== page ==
5 Things I Do Differently Living with MD

Title of Blog post with make up surrounding

Note: This post became a @MDBloggersCrew collaboration series 😍 See related content from the crew at the end. Enjoy!

Many people over the years have been curious of how I do certain things with having a progressive muscle wasting condition as I do my best to continue to do as much for myself, while I still can. Although some people get a bit too personal with their curiosity, the majority of things I have no issues what so ever answering as I believe in order for able-bodied people to understand our world, we have got to help them become more open minded to differences. Not only that but people within the disability community themselves generally do like to troubleshoot and share tips and tricks on ALL sorts of mobility challenges.

So I thought why not do a blog post on it? If it gets alot of interest, I may even include some video clip examples so be sure to comment down below if that’s something you’d like to see in the future.

Let’s get into it…

1. Doing my makeup

Make up table with circular mirror

As my arms are weak and I cannot lift them above mid upper arm level my methods are to either prop my dominant elbow on a higher surface. So due to lack of wheelchair access in our home (see my blog Locked-Out – The REAL Cost Of Senseless Social Housing Policies to understand our housing situation if you’re interested). I actually do my makeup in the kitchen mostly by propping my right elbow on the worktop I’ll be parked sideways next to. By doing this it takes the weight/strain off my arm that my muscles aren’t strong enough to hold up. Or I’ve also been known to prop my elbow on a firm sofa cushion on my lap or even lying in bed so I’m not fighting with gravity. Gravity is not Muscular Dystrophy’s friend! I also have most of my makeup pre-loosened as my hand weakness means I cannot break the seals of new products or unscrew very tight lids, so if I can get away with it (without product leaking all over) they’ll be screwed on gently.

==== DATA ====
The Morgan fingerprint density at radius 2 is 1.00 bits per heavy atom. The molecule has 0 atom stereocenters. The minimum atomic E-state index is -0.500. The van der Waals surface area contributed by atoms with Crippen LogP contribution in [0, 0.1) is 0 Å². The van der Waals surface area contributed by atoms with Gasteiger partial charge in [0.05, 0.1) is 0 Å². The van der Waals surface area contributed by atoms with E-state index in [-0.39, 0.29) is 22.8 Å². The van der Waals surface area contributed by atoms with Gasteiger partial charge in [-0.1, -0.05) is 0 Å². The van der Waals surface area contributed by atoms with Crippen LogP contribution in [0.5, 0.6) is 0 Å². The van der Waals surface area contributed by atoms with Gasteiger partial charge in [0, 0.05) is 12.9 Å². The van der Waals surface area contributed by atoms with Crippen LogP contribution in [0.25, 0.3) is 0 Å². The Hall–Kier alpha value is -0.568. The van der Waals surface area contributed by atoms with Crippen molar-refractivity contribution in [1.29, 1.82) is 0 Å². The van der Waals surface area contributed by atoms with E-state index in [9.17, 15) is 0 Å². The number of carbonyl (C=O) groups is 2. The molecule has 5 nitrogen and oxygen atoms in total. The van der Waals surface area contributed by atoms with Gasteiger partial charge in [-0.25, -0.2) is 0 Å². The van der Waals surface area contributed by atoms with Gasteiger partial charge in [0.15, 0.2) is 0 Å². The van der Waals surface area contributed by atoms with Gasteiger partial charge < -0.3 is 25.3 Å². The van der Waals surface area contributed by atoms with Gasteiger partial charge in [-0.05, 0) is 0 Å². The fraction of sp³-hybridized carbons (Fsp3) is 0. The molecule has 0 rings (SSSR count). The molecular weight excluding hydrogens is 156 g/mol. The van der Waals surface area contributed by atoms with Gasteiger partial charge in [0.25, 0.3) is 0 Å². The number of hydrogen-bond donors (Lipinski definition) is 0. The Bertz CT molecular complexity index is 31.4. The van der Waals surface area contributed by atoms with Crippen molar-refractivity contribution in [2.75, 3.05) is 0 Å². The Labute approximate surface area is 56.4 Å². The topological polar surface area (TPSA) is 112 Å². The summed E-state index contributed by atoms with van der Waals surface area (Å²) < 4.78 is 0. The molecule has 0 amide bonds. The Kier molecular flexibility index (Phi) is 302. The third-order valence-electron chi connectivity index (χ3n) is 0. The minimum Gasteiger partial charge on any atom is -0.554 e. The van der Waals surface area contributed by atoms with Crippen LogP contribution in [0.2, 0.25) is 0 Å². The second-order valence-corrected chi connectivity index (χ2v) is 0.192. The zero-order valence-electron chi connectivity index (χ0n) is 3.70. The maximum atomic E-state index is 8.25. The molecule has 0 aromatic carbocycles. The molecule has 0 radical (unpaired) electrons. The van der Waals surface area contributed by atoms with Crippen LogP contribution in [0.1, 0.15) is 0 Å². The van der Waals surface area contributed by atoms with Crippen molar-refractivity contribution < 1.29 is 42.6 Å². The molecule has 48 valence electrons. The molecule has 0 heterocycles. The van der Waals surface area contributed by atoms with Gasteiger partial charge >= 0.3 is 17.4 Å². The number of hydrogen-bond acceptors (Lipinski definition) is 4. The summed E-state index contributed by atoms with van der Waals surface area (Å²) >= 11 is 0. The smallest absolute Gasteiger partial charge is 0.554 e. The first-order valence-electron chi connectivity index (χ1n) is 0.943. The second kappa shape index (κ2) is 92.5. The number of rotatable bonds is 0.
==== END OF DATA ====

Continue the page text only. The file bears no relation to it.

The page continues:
2. Handle talking on the phone

Earpiece with microphone and clip that goes round your ear
Waterproof, Bluetooth earpiece – £14.99

By this I mean actually holding the phone to my ear for the duration of a phone call is problematic. So mostly I use what I call my “support arm,” by cupping my right elbow pushing upwards to keep the phone to my ear or else my arm will give weigh. I basically look like I’ve got my arms crossed in a huff when on the phone 😂. Gotta laugh! Another way around this is I sometimes wear a Bluetooth earpiece but have a habit of constantly losing it or it won’t stay in properly so doing the “support arm” method does work best.

3. Press hard buttons

Ceiling track hoist unit stock image with remote

I like to operate things myself but there are some buttons such as my electric toothbrushs, ceiling track hoist remote buttons and thru-floor-lift remote buttons I cannot simply just push a thumb down on. This is due to dexterity weakness and hypermobility (symptoms of my condition also) so when I try and press a stiff button as you would, my finger or thumb just bends backwards and not enough force is then applied. So instead I use both hands, cross my thumbs over each other for a stronger push.